Telling the internet if their connection is secure with a single icon.
If you know SSL, you know how difficult it can be to explain. Encryption. Authentication. Man-in-the-middle attacks. Revocation. Self-signed certificates. Where do you start!? How do you explain all the nuances of connection security?
Better yet, how do you explain all of that with one icon and two words? That’s the challenge that browser UI has to solve, and unsurprisingly, it’s not something that’s been totally figured out.
Connection security indicators, the icons in your address bar that tell you how your connection is made (with HTTP or HTTPS), are the most commonly seen browser security UI. But researchers are skeptical about a general audience’s comprehension of these indicators.
That’s why Google and University of California, Berkeley worked together to study and design new connection security indicators. New indicators, partially based on the findings of this study, are incorporated into Chrome (on Mac now in Version 52, and coming in Version 53 on Windows). They presented their research in a paper titled Rethinking Connection Security Indicatorslast month at 2016’s Symposium on Usable Privacy and Security.
Previous findings have been mixed. A study by Whalen and Inkpen found that more than half of participants recognized or looked for a security indicator on a page. Conversely, in a study by Schechter et al, every user logged into an online bank account despite the site being loaded over HTTP, suggesting that none of them noticed the lack of a secure indicator.
For this study, Chrome’s team hopes to improve users’ comprehension of the icons.
Their results showed that most participants understood the meaning of the widely-used green padlock, which indicates an HTTPS connection. The most surprising finding was that the HTTP page icon confuses more people than the HTTPS padlock.
There was room for improvement across the board, which is why Chrome will be changing two of its indicators entirely while altering the third.
Let’s delve a little deeper into what the study found.
Green is Good, Right?
Before tinkering with anything, Chrome’s team tested their existing indicators (seen in the picture to the right). There were three: the green padlock for valid HTTPS connections, a white page icon for HTTP or HTTPS with minor errors, and a gray padlock with a red-X overlapping it for HTTPS connections with major errors.
Last year Chrome eliminated a fourth icon, which proved to be too harsh and confusing. For now, three icons is the sweet spot between accuracy and clarity. Eventually, Chrome wants just two: secure and not secure. But that will have to wait for more of the web to adopt HTTPS.
A majority of the survey responses correctly identified the meaning of the green padlock. They either mentioned the SSL/TLS or HTTPS protocol directly by name, that the connection to the site was secure, or that the site had a trusted certificate.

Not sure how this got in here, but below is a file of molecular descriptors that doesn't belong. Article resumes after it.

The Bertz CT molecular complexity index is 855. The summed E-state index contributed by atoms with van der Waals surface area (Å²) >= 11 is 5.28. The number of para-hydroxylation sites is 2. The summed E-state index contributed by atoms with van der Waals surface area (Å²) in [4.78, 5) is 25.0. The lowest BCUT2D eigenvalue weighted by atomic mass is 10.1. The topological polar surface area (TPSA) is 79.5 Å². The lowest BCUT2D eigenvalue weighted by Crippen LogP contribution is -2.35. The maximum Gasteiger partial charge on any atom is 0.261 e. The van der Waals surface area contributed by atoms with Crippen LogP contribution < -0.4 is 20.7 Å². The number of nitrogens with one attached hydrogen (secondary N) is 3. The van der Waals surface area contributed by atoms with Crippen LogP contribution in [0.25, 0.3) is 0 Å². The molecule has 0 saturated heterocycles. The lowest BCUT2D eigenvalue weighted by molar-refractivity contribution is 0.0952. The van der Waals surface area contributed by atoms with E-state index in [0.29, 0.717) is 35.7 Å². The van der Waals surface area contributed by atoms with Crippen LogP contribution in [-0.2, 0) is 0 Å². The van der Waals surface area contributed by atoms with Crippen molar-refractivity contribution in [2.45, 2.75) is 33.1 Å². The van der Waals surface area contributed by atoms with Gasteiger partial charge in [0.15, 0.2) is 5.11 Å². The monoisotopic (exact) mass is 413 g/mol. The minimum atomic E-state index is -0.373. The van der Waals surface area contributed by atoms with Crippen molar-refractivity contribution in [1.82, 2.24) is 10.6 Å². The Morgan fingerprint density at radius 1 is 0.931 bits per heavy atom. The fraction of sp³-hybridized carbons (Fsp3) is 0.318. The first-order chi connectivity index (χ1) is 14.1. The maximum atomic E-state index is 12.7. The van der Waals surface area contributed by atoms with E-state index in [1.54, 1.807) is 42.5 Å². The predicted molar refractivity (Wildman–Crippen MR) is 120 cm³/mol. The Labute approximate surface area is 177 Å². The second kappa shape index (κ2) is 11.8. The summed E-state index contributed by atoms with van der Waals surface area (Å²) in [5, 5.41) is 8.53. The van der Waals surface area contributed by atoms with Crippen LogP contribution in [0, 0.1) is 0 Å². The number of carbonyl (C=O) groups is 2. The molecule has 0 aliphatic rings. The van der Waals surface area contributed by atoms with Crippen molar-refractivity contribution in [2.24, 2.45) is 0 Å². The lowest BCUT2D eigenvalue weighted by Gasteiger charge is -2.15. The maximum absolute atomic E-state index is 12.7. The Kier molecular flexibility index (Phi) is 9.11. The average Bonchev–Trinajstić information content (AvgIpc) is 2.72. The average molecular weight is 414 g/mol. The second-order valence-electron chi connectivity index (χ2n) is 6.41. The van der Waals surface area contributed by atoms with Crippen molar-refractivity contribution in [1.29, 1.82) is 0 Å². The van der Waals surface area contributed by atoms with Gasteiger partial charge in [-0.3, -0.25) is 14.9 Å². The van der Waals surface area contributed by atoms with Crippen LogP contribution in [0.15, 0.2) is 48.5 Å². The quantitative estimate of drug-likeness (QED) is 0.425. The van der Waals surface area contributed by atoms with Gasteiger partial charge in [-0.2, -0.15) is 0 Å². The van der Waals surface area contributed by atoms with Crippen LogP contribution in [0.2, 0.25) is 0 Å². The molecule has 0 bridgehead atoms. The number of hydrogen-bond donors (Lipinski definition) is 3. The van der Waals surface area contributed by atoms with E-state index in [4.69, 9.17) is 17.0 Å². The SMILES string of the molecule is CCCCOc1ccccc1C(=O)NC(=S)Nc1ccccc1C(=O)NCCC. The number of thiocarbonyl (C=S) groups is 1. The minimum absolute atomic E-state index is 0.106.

Only 4% of responses were totally off the mark, incorrectly identifying, or not knowing, the padlock’s meaning. So the green padlock is largely doing its job. Which isn’t necessarily a surprise – the padlock has been used for HTTPS connections for more than a decade.
What was shocking was how many people misunderstood the page icon used to denote an unsecured HTTP connection.
Again, most responses had a general sense of the icon’s meaning. Most mentioned that the icon indicated the page was not secure, or that HTTP was being used. About 8% of responses said it indicated a ‘regular web page,’ highlighting the belief that an unsecured HTTP connection is still the default state of the web.
But, a significant number of responses did not know what the page icon meant. They gave a variety of explanations, including that it was the bookmark icon, the site’s favicon, that they did not know it’s meaning, or that it meant nothing at all. All in all, around a quarter of responses did not associate the icon with an HTTP connection. Just over 2% of responses had it completely wrong and thought this icon meant HTTPS was in use.
The authors noted that their sample was likely biased towards tech-savvy users, so the understanding of both icons among the entire Chrome user base “is likely even lower.”
What Makes a Good Icon?
“Security indicators are the most commonly seen browser security UI,” and every major browser has them. Yet, “despite this ubiquity, people often find browser security indicators confusing.” 
The goal of this particular study was to find three icons that clearly represented the types of connections. One icon strongly associated with a secure connection, one strongly associated with an insecure connection, and an icon which was only moderately associated with insecurity. 
These icons would become the new indicators for secure HTTPS connections, broken HTTPS connections, and unsecure HTTP connections.